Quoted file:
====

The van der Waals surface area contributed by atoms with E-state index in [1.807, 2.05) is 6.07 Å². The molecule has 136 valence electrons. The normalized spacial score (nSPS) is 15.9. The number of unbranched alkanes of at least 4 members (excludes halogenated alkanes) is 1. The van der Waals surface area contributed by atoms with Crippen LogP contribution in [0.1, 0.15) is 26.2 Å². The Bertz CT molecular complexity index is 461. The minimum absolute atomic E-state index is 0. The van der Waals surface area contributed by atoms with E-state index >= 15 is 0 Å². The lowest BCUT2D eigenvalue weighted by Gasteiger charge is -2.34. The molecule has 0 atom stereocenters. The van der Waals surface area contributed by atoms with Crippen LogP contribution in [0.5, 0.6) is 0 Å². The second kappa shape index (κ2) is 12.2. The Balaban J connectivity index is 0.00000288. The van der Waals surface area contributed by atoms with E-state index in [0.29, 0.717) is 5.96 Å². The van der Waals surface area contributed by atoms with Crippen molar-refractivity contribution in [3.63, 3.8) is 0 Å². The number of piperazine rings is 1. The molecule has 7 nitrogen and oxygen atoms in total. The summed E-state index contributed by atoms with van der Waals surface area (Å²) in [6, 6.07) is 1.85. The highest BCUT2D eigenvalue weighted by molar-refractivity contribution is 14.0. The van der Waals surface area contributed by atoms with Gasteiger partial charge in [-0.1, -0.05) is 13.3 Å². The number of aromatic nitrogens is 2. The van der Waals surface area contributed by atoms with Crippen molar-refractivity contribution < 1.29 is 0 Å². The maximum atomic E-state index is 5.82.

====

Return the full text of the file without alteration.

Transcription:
The van der Waals surface area contributed by atoms with E-state index in [1.807, 2.05) is 6.07 Å². The molecule has 136 valence electrons. The normalized spacial score (nSPS) is 15.9. The number of unbranched alkanes of at least 4 members (excludes halogenated alkanes) is 1. The van der Waals surface area contributed by atoms with Crippen LogP contribution in [0.1, 0.15) is 26.2 Å². The Bertz CT molecular complexity index is 461. The minimum absolute atomic E-state index is 0. The van der Waals surface area contributed by atoms with E-state index >= 15 is 0 Å². The lowest BCUT2D eigenvalue weighted by Gasteiger charge is -2.34. The molecule has 0 atom stereocenters. The van der Waals surface area contributed by atoms with Crippen LogP contribution in [0.5, 0.6) is 0 Å². The second kappa shape index (κ2) is 12.2. The Balaban J connectivity index is 0.00000288. The van der Waals surface area contributed by atoms with E-state index in [0.29, 0.717) is 5.96 Å². The van der Waals surface area contributed by atoms with Crippen molar-refractivity contribution in [3.63, 3.8) is 0 Å². The number of piperazine rings is 1. The molecule has 7 nitrogen and oxygen atoms in total. The summed E-state index contributed by atoms with van der Waals surface area (Å²) in [6, 6.07) is 1.85. The highest BCUT2D eigenvalue weighted by molar-refractivity contribution is 14.0. The van der Waals surface area contributed by atoms with Gasteiger partial charge in [-0.1, -0.05) is 13.3 Å². The number of aromatic nitrogens is 2. The van der Waals surface area contributed by atoms with Crippen molar-refractivity contribution < 1.29 is 0 Å². The maximum atomic E-state index is 5.82.